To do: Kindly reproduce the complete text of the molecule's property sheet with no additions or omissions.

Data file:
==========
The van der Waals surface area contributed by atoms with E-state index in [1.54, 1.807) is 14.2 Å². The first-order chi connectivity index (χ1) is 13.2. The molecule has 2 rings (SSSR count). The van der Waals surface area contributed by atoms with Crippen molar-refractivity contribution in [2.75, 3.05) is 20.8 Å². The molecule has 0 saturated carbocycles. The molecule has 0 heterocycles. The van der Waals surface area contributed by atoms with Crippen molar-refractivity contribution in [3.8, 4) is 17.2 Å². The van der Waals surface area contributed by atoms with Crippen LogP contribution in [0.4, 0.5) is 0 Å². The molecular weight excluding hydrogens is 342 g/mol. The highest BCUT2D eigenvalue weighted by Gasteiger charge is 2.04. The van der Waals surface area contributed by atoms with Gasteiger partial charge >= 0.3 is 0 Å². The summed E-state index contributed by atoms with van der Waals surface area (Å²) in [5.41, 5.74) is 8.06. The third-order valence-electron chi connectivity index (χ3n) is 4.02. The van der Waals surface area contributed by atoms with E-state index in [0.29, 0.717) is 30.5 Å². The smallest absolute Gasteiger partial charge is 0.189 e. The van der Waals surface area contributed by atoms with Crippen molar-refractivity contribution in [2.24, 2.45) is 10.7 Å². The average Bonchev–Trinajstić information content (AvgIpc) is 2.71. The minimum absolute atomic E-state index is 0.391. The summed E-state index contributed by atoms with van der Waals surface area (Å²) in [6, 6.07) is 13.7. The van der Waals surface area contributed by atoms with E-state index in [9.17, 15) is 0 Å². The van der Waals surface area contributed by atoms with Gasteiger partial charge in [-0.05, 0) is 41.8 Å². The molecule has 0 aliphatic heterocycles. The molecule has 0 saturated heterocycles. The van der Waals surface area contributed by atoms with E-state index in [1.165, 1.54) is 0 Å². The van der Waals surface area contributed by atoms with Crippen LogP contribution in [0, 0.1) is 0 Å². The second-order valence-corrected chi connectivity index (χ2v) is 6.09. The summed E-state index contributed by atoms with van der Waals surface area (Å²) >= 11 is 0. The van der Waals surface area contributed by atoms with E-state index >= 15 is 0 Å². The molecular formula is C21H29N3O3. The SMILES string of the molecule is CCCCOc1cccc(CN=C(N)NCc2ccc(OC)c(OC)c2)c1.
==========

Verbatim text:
The van der Waals surface area contributed by atoms with E-state index in [1.54, 1.807) is 14.2 Å². The first-order chi connectivity index (χ1) is 13.2. The molecule has 2 rings (SSSR count). The van der Waals surface area contributed by atoms with Crippen molar-refractivity contribution in [2.75, 3.05) is 20.8 Å². The molecule has 0 saturated carbocycles. The molecule has 0 heterocycles. The van der Waals surface area contributed by atoms with Crippen molar-refractivity contribution in [3.8, 4) is 17.2 Å². The van der Waals surface area contributed by atoms with Crippen LogP contribution in [0.4, 0.5) is 0 Å². The molecular weight excluding hydrogens is 342 g/mol. The highest BCUT2D eigenvalue weighted by Gasteiger charge is 2.04. The van der Waals surface area contributed by atoms with Gasteiger partial charge >= 0.3 is 0 Å². The summed E-state index contributed by atoms with van der Waals surface area (Å²) in [5.41, 5.74) is 8.06. The third-order valence-electron chi connectivity index (χ3n) is 4.02. The van der Waals surface area contributed by atoms with E-state index in [0.29, 0.717) is 30.5 Å². The smallest absolute Gasteiger partial charge is 0.189 e. The van der Waals surface area contributed by atoms with Crippen molar-refractivity contribution in [2.24, 2.45) is 10.7 Å². The average Bonchev–Trinajstić information content (AvgIpc) is 2.71. The minimum absolute atomic E-state index is 0.391. The summed E-state index contributed by atoms with van der Waals surface area (Å²) in [6, 6.07) is 13.7. The van der Waals surface area contributed by atoms with E-state index in [9.17, 15) is 0 Å². The van der Waals surface area contributed by atoms with Gasteiger partial charge in [-0.05, 0) is 41.8 Å². The molecule has 0 aliphatic heterocycles. The molecule has 0 saturated heterocycles. The van der Waals surface area contributed by atoms with E-state index in [1.165, 1.54) is 0 Å². The van der Waals surface area contributed by atoms with Crippen LogP contribution in [0, 0.1) is 0 Å². The second-order valence-corrected chi connectivity index (χ2v) is 6.09. The summed E-state index contributed by atoms with van der Waals surface area (Å²) >= 11 is 0. The van der Waals surface area contributed by atoms with E-state index >= 15 is 0 Å². The molecular formula is C21H29N3O3. The SMILES string of the molecule is CCCCOc1cccc(CN=C(N)NCc2ccc(OC)c(OC)c2)c1.